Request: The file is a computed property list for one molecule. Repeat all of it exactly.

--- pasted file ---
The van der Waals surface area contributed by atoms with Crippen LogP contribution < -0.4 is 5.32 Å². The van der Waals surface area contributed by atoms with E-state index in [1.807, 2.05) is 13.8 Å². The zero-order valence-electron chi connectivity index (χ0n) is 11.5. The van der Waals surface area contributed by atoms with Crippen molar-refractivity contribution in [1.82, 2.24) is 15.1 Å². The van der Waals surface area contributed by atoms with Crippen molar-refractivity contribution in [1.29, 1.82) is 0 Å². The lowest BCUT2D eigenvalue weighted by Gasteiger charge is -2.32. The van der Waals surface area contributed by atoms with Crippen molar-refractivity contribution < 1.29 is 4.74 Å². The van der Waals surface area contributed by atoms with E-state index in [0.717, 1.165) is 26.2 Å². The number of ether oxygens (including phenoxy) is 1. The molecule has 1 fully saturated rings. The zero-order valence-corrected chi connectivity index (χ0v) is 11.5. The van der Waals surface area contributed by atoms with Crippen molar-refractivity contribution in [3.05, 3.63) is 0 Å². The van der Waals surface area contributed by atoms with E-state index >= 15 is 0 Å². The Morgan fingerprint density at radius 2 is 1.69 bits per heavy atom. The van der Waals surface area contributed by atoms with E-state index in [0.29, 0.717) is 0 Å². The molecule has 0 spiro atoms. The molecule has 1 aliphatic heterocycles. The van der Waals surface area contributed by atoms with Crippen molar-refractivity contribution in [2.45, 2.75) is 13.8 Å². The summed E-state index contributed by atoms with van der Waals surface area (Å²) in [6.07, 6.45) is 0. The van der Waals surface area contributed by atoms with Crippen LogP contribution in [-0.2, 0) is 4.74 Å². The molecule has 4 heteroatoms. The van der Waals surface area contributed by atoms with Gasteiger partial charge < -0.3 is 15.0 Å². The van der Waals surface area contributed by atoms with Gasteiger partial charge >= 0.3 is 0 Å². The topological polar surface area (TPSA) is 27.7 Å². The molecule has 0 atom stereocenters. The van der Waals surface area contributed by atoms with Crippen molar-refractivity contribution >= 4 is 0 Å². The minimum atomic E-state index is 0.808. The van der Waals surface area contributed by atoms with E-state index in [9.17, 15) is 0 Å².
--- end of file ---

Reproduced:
The van der Waals surface area contributed by atoms with Crippen LogP contribution < -0.4 is 5.32 Å². The van der Waals surface area contributed by atoms with E-state index in [1.807, 2.05) is 13.8 Å². The zero-order valence-electron chi connectivity index (χ0n) is 11.5. The van der Waals surface area contributed by atoms with Crippen molar-refractivity contribution in [1.82, 2.24) is 15.1 Å². The van der Waals surface area contributed by atoms with Crippen molar-refractivity contribution in [1.29, 1.82) is 0 Å². The lowest BCUT2D eigenvalue weighted by Gasteiger charge is -2.32. The van der Waals surface area contributed by atoms with Crippen molar-refractivity contribution < 1.29 is 4.74 Å². The van der Waals surface area contributed by atoms with E-state index in [0.717, 1.165) is 26.2 Å². The number of ether oxygens (including phenoxy) is 1. The molecule has 1 fully saturated rings. The zero-order valence-corrected chi connectivity index (χ0v) is 11.5. The van der Waals surface area contributed by atoms with Crippen molar-refractivity contribution in [3.05, 3.63) is 0 Å². The van der Waals surface area contributed by atoms with E-state index >= 15 is 0 Å². The Morgan fingerprint density at radius 2 is 1.69 bits per heavy atom. The van der Waals surface area contributed by atoms with E-state index in [0.29, 0.717) is 0 Å². The molecule has 0 spiro atoms. The molecule has 1 aliphatic heterocycles. The van der Waals surface area contributed by atoms with Crippen molar-refractivity contribution in [2.45, 2.75) is 13.8 Å². The summed E-state index contributed by atoms with van der Waals surface area (Å²) in [6.07, 6.45) is 0. The van der Waals surface area contributed by atoms with Crippen LogP contribution in [-0.2, 0) is 4.74 Å². The molecule has 4 heteroatoms. The van der Waals surface area contributed by atoms with Gasteiger partial charge < -0.3 is 15.0 Å². The van der Waals surface area contributed by atoms with Gasteiger partial charge >= 0.3 is 0 Å². The topological polar surface area (TPSA) is 27.7 Å². The molecule has 0 atom stereocenters. The van der Waals surface area contributed by atoms with Crippen molar-refractivity contribution >= 4 is 0 Å². The minimum atomic E-state index is 0.808. The van der Waals surface area contributed by atoms with E-state index in [9.17, 15) is 0 Å².